The paper's travel editor Simon Calder says the dispute is a proxy war about modernisation of the railways, which have not moved on with society.

Wednesday's Telegraph reports that the strike is costing taxpayers £50m, but saving money for Southern's owners, GTR.

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Image caption Einstein provides the proof needed to convince sceptics of the truth behind Santa Claus's "impossible" Christmas Eve flight

If you are struggling to explain to a sceptical child about how Santa Claus achieves his remarkable global delivery feat, help is at hand.

A scientist at Exeter University has worked out that Einstein's special theory of relativity makes it possible, reports the Telegraph.

For example, Santa and his reindeer travel at such speed that they would shrink, so they can squeeze through even the tightest of chimneys.

According to the Daily Mail, Dr Katy Sheen also thinks Einstein could explain why Father Christmas appears not to have aged - because relativity means time slows when an object moves at high speeds.

The paper says she wrote to him aged seven asking why he never got older. She was not satisfied with the explanation that it was "all magic" so she decided to produce a more rational explanation.

A radical rethink

The Times highlights what it says is the worsening problem of NHS patients being discharged in the middle of the night.

In the four years since the paper exposed the problem, it says the number of people being "ejected" from wards at night has risen from 220,000 a year to 250,000.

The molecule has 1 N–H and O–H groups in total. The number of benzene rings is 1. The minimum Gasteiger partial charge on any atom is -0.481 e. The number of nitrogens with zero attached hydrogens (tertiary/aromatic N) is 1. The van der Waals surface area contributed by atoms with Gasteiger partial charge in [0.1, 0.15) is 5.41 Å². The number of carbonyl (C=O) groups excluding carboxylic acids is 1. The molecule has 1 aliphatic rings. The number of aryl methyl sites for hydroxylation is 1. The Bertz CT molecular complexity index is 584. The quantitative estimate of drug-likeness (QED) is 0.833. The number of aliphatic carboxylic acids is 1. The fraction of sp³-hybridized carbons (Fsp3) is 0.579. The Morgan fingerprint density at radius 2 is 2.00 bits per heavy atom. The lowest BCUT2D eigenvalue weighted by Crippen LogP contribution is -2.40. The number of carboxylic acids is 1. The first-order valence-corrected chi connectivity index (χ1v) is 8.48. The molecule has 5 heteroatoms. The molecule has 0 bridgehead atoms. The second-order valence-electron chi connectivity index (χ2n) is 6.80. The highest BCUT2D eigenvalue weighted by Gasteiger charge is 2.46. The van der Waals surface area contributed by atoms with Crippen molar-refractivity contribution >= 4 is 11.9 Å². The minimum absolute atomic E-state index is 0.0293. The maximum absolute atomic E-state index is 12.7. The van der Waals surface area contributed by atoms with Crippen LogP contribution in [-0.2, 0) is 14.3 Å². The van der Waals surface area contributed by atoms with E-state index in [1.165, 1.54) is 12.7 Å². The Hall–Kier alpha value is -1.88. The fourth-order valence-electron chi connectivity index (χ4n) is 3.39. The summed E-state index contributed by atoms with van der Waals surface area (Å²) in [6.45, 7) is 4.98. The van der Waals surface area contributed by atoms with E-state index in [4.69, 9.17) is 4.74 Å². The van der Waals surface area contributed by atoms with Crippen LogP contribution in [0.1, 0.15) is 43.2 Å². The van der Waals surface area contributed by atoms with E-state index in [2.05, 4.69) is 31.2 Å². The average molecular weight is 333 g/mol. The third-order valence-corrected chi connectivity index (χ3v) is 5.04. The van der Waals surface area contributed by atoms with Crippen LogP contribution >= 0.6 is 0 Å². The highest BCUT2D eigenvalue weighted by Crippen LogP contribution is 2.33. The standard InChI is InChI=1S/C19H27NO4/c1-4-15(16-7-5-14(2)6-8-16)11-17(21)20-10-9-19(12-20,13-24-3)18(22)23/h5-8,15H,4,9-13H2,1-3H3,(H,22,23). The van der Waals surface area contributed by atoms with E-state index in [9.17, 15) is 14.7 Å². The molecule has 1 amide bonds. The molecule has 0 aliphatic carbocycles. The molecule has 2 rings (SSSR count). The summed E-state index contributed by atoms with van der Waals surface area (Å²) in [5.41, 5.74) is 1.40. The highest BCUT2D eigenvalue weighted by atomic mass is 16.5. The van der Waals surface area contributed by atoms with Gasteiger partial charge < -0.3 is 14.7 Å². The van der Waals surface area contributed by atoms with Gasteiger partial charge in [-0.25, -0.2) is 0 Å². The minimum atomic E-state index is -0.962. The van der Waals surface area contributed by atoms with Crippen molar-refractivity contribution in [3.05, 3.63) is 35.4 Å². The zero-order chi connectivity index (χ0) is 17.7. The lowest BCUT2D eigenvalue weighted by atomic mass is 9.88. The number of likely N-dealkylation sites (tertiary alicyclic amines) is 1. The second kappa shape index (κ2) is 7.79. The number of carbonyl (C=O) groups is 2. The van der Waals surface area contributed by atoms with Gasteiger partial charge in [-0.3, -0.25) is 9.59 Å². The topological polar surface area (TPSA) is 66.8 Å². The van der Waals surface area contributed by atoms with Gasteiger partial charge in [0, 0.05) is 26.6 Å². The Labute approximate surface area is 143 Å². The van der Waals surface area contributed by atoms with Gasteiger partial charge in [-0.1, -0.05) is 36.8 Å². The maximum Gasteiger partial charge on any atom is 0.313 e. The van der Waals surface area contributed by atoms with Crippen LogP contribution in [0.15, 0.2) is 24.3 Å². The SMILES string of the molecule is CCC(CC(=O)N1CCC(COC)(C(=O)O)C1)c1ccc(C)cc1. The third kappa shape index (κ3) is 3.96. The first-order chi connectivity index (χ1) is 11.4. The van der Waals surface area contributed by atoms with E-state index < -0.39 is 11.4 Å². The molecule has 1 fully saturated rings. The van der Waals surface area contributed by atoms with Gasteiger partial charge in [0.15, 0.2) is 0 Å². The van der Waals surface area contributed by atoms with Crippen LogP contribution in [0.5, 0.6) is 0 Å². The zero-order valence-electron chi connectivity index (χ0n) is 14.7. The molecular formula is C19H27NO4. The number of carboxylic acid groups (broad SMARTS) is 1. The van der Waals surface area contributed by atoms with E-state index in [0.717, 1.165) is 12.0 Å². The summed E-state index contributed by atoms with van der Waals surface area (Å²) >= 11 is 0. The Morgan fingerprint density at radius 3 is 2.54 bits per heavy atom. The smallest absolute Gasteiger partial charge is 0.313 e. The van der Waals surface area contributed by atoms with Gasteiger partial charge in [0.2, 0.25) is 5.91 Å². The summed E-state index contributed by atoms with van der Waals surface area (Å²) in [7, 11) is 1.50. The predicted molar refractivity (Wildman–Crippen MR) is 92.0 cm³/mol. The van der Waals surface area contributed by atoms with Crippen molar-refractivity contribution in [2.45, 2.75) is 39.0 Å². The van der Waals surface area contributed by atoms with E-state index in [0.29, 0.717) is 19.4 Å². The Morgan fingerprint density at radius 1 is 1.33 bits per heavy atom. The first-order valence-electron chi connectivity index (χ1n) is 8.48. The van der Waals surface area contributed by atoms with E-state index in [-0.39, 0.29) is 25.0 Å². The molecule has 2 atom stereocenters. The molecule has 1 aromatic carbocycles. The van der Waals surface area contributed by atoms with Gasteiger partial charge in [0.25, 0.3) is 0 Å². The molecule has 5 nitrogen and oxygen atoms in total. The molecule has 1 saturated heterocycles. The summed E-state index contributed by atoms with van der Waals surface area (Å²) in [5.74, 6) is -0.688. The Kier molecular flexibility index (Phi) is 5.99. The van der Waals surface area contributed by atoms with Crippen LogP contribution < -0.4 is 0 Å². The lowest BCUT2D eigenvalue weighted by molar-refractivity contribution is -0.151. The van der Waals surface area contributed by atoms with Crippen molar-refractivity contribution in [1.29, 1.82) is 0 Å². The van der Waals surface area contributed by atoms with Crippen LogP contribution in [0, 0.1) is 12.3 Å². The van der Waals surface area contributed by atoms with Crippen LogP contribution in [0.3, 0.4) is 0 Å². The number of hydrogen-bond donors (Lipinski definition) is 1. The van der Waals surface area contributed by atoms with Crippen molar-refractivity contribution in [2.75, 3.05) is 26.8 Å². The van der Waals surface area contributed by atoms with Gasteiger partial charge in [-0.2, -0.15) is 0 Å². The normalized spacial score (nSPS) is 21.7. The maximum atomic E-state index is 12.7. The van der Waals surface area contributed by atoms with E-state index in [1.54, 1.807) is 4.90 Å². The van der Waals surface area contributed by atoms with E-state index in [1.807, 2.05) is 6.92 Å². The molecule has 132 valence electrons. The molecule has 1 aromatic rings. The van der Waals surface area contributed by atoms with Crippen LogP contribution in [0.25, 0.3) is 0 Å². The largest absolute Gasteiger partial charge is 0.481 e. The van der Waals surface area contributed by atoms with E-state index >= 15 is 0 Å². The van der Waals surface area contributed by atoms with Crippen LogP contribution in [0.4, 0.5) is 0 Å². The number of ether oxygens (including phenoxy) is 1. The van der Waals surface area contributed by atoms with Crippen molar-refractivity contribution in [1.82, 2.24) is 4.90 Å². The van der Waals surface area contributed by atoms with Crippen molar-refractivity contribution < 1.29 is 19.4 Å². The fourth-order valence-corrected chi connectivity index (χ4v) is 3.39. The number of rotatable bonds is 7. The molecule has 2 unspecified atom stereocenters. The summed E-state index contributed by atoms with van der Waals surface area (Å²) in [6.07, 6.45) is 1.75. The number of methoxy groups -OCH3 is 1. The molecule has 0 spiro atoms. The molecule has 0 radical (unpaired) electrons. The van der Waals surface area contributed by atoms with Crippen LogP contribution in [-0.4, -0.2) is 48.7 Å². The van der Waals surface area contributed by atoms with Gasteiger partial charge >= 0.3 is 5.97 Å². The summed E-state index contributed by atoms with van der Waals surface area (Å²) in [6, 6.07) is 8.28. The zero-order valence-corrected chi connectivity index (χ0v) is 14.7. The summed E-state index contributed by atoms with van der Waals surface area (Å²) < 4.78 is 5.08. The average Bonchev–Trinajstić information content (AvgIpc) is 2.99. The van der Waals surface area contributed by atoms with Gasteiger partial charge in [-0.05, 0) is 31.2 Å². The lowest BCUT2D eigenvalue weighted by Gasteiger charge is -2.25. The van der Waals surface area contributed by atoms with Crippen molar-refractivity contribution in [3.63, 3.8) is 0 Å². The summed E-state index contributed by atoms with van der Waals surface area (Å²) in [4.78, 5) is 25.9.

The NHS ombudsman tells the Times the discharge of frail, older people sometimes goes horribly wrong because they don't have the support they need.

Its editorial says a radical rethink is needed on how social care is funded.

The Daily Express agrees, welcoming the suggestion that councils could be allowed to raise more money to fund care.

It says ministers must then make unpopular decisions, as "failing to act now risks storing up far larger problems for the future".

Post-Brexit world

The Guardian looks ahead to a report due on Thursday from a House of Lords committee looking at the effect of Brexit on the financial sector.

It is expected to warn that banks urgently need a transitional deal to stop tens of thousands of jobs moving abroad.

The paper says banks want clarity on their future relationship with the EU long before the end of Article 50 negotiations.

Getting left behind by competitors in the post-Brexit world is something the economy cannot afford, the Sun says.

It devotes an editorial to the report which says the UK's 4G mobile network lags behind Peru and Albania.

We all roll our eyes over dodgy reception, it says, but this is "a genuine scandal which is damaging Britain".

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Image caption The president-elect has named Exxon chief executive Rex Tillerson as secretary of state

Donald Trump's developing administration is a "cabinet of curiosities" and "wickedly hard to gauge", according to the Financial Times.

The paper is examining the choice of the Exxon chief executive Rex Tillerson as secretary of state, and struggling to interpret it.

"Foreign and military policy," it says, "is up in the air... which could unsettle allies and embolden enemies."

The Times thinks Mr Tillerson could redefine American diplomacy - though not necessarily in a good way.

He embodies the two quandaries facing the Trump presidency - Russia, and conflicts of interest, says the Guardian.

It says Donald Trump is gambling on the Republican Party falling into line to support him, as it did during the election campaign.